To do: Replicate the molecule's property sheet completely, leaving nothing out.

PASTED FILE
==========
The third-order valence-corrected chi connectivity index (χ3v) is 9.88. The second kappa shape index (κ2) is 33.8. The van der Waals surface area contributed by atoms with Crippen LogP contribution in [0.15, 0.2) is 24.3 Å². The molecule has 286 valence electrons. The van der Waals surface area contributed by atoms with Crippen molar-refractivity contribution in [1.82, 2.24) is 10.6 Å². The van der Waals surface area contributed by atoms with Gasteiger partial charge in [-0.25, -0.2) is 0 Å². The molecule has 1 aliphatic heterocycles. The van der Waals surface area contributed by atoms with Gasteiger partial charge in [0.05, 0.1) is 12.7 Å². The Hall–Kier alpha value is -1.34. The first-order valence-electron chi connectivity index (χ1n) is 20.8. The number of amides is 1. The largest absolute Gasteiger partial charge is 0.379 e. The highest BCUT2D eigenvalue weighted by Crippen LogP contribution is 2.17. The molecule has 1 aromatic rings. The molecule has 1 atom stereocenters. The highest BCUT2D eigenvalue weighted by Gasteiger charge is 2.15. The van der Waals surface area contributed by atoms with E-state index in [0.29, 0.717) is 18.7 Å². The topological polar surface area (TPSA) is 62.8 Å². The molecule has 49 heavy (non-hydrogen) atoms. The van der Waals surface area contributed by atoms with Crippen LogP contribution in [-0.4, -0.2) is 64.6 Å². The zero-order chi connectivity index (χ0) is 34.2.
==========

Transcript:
The third-order valence-corrected chi connectivity index (χ3v) is 9.88. The second kappa shape index (κ2) is 33.8. The van der Waals surface area contributed by atoms with Crippen LogP contribution in [0.15, 0.2) is 24.3 Å². The molecule has 286 valence electrons. The van der Waals surface area contributed by atoms with Crippen molar-refractivity contribution in [1.82, 2.24) is 10.6 Å². The van der Waals surface area contributed by atoms with Gasteiger partial charge in [-0.25, -0.2) is 0 Å². The molecule has 1 aliphatic heterocycles. The van der Waals surface area contributed by atoms with Gasteiger partial charge in [0.05, 0.1) is 12.7 Å². The Hall–Kier alpha value is -1.34. The first-order valence-electron chi connectivity index (χ1n) is 20.8. The number of amides is 1. The largest absolute Gasteiger partial charge is 0.379 e. The highest BCUT2D eigenvalue weighted by Crippen LogP contribution is 2.17. The molecule has 1 aromatic rings. The molecule has 1 atom stereocenters. The highest BCUT2D eigenvalue weighted by Gasteiger charge is 2.15. The van der Waals surface area contributed by atoms with E-state index in [0.29, 0.717) is 18.7 Å². The topological polar surface area (TPSA) is 62.8 Å². The molecule has 49 heavy (non-hydrogen) atoms. The van der Waals surface area contributed by atoms with Crippen LogP contribution in [-0.4, -0.2) is 64.6 Å². The zero-order chi connectivity index (χ0) is 34.2.